I think the best thing of the good-ol’ punk days, was the wicked


Sandro grison.

Finding this fine gem in the back of a pharm a c y / d o l l a r store/hardware/smoke shop caught me by surprise to say the least. There it was, the OG shit. What every grip tape brand models itself after, Mac Tac grip tape. The packaging was old and worn, with the white cardboard backing discolored and stained a dark yellow-y brown. I decided nobody else gets to have these, and brought all three packs displayed in the back corner where I found them. The lady at the counter gave me the 3 packages at 50% off, and it came out to be a little cheaper than buying one sheet of Jessup at a Skate Shop. It’s amazing actually, usually switching name brands (especially within the new grip-tape companies) will throw you off, but this stuff was perfect! I spent the evening watching my “Britney Spears: Live and More!” while I found a decent way of arranging these 1” wide strips to fill the surface of my deck. It evolved into something of a woven stripe pattern, (which is so hot right now). It performed surprisingly well, and puts most new grip tape companies to shame. Not so grippy that it kills your kicks, and not to slippy either. Leave it to Canada to produce a perfect grip tape. Thanks Mac Tac.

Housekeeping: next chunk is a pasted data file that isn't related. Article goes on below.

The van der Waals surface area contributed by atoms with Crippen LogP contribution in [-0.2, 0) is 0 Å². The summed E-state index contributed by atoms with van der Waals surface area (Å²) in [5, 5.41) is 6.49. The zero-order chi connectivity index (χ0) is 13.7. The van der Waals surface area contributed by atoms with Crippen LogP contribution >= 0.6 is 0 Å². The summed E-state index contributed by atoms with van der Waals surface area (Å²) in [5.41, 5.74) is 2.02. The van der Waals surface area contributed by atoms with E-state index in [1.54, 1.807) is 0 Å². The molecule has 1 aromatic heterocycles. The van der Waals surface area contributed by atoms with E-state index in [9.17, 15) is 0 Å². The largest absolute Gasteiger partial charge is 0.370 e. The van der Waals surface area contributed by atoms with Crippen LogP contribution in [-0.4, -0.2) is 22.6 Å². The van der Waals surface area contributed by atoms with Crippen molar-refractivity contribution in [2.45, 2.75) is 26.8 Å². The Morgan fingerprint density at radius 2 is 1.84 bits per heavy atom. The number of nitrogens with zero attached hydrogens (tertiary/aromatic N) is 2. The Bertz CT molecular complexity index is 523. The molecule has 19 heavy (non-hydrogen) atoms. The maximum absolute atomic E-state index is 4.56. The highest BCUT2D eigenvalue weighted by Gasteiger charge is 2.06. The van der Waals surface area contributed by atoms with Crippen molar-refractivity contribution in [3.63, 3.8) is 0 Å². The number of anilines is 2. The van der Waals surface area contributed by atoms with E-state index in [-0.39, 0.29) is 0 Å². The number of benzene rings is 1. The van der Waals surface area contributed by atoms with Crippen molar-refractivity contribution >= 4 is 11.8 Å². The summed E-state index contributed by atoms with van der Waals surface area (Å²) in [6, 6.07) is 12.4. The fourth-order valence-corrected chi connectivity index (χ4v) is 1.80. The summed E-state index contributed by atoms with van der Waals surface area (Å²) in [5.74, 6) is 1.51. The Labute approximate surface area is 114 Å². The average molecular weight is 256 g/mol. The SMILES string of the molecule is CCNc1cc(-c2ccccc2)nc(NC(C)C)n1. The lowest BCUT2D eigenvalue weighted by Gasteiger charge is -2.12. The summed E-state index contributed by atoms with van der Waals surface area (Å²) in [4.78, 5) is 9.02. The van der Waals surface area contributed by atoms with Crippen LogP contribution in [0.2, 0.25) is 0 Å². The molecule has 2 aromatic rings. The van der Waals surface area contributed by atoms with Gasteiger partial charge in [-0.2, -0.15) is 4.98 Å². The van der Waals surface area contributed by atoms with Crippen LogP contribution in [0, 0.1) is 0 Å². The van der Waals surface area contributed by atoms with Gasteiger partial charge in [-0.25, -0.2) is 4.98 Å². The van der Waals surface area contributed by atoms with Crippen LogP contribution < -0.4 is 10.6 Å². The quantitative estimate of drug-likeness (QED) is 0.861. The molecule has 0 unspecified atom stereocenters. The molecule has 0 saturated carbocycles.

In the middle to late nineties when the bigger, more athletic, padded skate show began to make its mark on the skateboard scene I had my doubts about the new trend. I took the opportunity to become captain hardcore and continue the tradition of wearing VANS high top and low top classics whenever and wherever possible to the chagrin of all my peers. I could hold that smith grind a little longer and look especially punk with the deck shoes on, but the only stores that I could find that still stocked the old school stuff were BMX mail order companies that had to supply the BMX racers with the waffle sole. The other problem was age. As I reached some sort of maturity and began to approach the royal 30, my knees and shins began to feel the shit. Not just skating, but walking and everything. So—I began to train myself to wear the bigger stuff. Hanging out and pacing around was much nicer, but the fucking board kept falling away from these new found soles that were “good for me”. Whatever though, fuck it. I kept the shit up and can now proudly say that any shoe can do the trick (there’s something to be said about wearing the waffle sole for almost 15 years and then switching over to the comfort zone. YEAH, THAT I’M A PUSSY?) Any ways, just lately I got to feast my eyes on the almighty Danny Way signature show – THE OMEN. The DC line has always seemed to be the utmost when it comes to playing around with the big and tech look and the personalities behind the shoes (no one can deny that Rob Dyrdek et al would make a choice crew to hang out with at a party or whatnot) keep your brain in check when any money hits the table. Regardless, I took the OMENS for a spin and a run and couldn’t believe the athleticism that went into these bad boys. It’s hard (although possible) to think of getting down on a mini ramp of slappy session with these on, but it’s easy to imagine hurling down 20 stairs and fakie pivoting an 18 foot vert ramp with knees and pride intact. D. Way is a big name around our house, and the shoes live up to the pinnacle of the DC line. Plus… the black ones are fucking mean looking.